In its filing, Gallup alleges that the e-mail, sent to Gallup official Robert Nielsen and Office of Management and Budget official Brenda Aquilar, was intended to threaten Nielsen and intimidate other senior government officials. Nielsen had requested that OMB halt funding for a pilot hospital survey because he and other Gallup officials believed CMS colluded with NRC/Picker in devising the survey, thereby putting other research firms at a disadvantage in the hospital survey market.
Scully responded to those allegations with personal attacks. “You are out of line — and out of your mind,” Scully wrote to Nielsen. “You should be MUCH more careful with your accusations.”
Scully wrote to Aquilar that “if you meet with this guy it will be the last time I ever speak to you about CMS issues. I would like to investigate this idiot.”
Gallup also alleges that other threatening e-mails were sent to other survey research firms “in an effort to further intimidate and injure the company.” Scully has 60 days to file a response to the suit before lawyers begin taking depositions in preparation for a jury trial.
The Gallup lawsuit comes one day after House Energy and Commerce Chairman Billy Tauzin (R-La.) sent a letter to Scully requesting information on how the pilot hospital survey was devised.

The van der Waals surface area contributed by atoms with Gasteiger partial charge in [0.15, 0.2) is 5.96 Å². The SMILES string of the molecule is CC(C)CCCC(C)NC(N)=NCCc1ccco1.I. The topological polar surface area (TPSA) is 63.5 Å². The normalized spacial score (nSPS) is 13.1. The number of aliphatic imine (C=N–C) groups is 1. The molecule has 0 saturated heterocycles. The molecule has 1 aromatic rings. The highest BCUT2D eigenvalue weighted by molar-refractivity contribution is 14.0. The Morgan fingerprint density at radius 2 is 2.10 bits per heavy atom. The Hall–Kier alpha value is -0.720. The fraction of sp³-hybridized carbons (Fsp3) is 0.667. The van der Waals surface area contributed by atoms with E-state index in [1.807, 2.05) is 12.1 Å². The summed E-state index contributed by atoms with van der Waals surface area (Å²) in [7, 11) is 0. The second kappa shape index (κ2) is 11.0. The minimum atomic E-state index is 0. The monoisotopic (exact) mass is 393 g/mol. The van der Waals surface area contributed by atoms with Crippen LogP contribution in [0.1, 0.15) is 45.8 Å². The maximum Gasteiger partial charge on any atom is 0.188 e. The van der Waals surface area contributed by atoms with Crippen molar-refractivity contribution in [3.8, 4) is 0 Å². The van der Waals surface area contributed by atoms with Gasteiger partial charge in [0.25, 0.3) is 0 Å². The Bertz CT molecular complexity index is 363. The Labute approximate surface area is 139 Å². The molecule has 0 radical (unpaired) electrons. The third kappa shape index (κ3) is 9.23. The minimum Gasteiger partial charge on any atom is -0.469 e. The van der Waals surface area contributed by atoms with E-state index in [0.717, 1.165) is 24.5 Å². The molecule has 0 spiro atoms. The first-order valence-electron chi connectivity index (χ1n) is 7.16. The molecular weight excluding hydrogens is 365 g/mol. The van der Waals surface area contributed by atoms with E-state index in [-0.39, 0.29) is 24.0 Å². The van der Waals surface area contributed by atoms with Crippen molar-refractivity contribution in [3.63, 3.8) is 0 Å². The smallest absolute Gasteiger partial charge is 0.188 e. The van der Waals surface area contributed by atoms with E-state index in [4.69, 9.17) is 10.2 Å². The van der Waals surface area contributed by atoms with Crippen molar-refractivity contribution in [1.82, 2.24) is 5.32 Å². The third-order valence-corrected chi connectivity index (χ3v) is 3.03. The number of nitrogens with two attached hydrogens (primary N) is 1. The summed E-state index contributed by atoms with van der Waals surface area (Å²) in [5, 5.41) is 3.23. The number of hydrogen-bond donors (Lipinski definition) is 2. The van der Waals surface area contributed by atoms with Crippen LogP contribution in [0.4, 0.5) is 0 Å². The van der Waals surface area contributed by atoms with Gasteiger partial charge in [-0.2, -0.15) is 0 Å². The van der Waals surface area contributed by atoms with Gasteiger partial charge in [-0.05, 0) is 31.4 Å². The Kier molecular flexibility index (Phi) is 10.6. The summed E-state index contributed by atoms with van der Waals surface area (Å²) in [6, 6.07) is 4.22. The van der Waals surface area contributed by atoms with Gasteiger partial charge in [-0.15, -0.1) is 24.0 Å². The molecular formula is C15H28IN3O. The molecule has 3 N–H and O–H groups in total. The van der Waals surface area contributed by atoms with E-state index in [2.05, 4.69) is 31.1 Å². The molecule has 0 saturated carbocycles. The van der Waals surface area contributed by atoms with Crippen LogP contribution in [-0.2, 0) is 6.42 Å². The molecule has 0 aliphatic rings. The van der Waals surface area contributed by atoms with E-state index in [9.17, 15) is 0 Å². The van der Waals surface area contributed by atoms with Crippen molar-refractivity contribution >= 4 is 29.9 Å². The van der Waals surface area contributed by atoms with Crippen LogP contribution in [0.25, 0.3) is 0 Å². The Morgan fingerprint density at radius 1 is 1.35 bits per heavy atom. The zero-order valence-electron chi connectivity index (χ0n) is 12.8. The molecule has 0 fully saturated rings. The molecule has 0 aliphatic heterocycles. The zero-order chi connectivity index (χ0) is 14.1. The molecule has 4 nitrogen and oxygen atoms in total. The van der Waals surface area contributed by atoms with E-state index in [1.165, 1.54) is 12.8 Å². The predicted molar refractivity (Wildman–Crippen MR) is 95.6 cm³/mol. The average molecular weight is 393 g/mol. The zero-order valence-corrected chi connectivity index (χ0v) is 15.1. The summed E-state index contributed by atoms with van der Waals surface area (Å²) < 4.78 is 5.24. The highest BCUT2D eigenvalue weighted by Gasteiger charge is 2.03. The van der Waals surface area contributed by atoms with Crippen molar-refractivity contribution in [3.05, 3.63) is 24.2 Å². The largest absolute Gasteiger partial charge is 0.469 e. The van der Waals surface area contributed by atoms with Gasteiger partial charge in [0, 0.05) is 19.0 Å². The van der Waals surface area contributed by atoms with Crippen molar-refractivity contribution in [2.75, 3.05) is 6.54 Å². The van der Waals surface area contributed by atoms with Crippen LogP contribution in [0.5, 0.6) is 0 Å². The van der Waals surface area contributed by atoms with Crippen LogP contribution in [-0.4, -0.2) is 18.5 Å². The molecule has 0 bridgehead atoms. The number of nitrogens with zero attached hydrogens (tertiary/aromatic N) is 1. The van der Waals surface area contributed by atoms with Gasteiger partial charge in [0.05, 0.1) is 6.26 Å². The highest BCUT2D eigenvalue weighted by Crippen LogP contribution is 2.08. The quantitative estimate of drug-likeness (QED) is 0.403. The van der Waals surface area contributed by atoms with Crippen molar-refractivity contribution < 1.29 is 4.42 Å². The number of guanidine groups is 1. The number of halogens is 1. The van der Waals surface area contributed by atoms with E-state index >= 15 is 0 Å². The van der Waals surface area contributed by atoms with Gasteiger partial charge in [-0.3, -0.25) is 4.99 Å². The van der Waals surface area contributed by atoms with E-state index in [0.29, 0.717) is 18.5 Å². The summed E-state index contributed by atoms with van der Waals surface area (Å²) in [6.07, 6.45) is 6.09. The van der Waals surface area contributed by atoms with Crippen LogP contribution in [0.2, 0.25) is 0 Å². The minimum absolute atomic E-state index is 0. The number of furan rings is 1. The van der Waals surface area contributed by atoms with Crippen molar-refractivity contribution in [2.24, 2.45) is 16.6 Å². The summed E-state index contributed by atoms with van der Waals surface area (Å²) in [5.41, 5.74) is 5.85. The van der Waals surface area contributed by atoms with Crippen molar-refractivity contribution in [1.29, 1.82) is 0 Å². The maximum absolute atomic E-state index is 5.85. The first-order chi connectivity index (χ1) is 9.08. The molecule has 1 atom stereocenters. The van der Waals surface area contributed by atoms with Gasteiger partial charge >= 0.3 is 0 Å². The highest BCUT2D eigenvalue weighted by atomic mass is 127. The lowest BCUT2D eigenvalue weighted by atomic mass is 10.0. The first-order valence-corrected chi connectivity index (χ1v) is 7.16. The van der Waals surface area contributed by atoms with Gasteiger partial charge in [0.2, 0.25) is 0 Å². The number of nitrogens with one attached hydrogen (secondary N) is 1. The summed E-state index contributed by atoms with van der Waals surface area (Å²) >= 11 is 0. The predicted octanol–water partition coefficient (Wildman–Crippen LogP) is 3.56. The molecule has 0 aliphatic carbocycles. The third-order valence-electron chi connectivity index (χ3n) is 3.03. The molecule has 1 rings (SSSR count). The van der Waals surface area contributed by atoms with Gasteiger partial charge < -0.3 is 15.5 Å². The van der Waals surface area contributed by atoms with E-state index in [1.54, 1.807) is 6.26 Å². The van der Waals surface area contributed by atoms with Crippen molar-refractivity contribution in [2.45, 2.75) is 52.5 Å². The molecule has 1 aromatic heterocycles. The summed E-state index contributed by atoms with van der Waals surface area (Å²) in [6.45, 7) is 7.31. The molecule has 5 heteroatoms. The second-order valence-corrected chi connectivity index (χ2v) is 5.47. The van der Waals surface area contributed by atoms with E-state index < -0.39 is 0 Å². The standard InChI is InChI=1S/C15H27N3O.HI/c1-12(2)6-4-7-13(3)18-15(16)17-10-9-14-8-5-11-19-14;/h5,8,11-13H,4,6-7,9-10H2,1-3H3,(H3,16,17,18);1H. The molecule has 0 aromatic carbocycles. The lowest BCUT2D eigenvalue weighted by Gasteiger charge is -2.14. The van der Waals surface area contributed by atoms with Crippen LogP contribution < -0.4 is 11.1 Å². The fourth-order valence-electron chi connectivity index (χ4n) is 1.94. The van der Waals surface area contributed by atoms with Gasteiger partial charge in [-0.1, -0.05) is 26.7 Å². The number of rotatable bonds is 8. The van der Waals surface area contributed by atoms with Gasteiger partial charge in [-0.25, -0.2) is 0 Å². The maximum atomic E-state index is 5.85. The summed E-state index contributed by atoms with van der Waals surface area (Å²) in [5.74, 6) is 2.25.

“These are very serious allegations, and we are determined to get to the bottom of them,” Tauzin spokesman Ken Johnson told HOH. “Chairman Tauzin has spoken to Mr. Scully and made it crystal clear that he wants some straight answers.”
Tauzin has given Scully until the end of this week to answer such questions as whether the survey could cause hospitals to abandon their current relationships with survey firms like Gallup in favor of NRC/Picker. It also requires Scully to account for CMS employees that formerly worked for NRC/Picker.
Phone Home. House Administration Chairman Bob Ney (R-Ohio) and GOP Conference Chairwoman Deborah Pryce (Ohio) will today unveil an initiative to help military families deal with being away from loved ones during the war in Iraq.
Joined by Paul Francischetti of Verizon Corp., the lawmakers will announce the donation of more than 225,000 prepaid calling cards for families of mobilized National Guard and Reserve members.
Emily Pierce contributed to this report.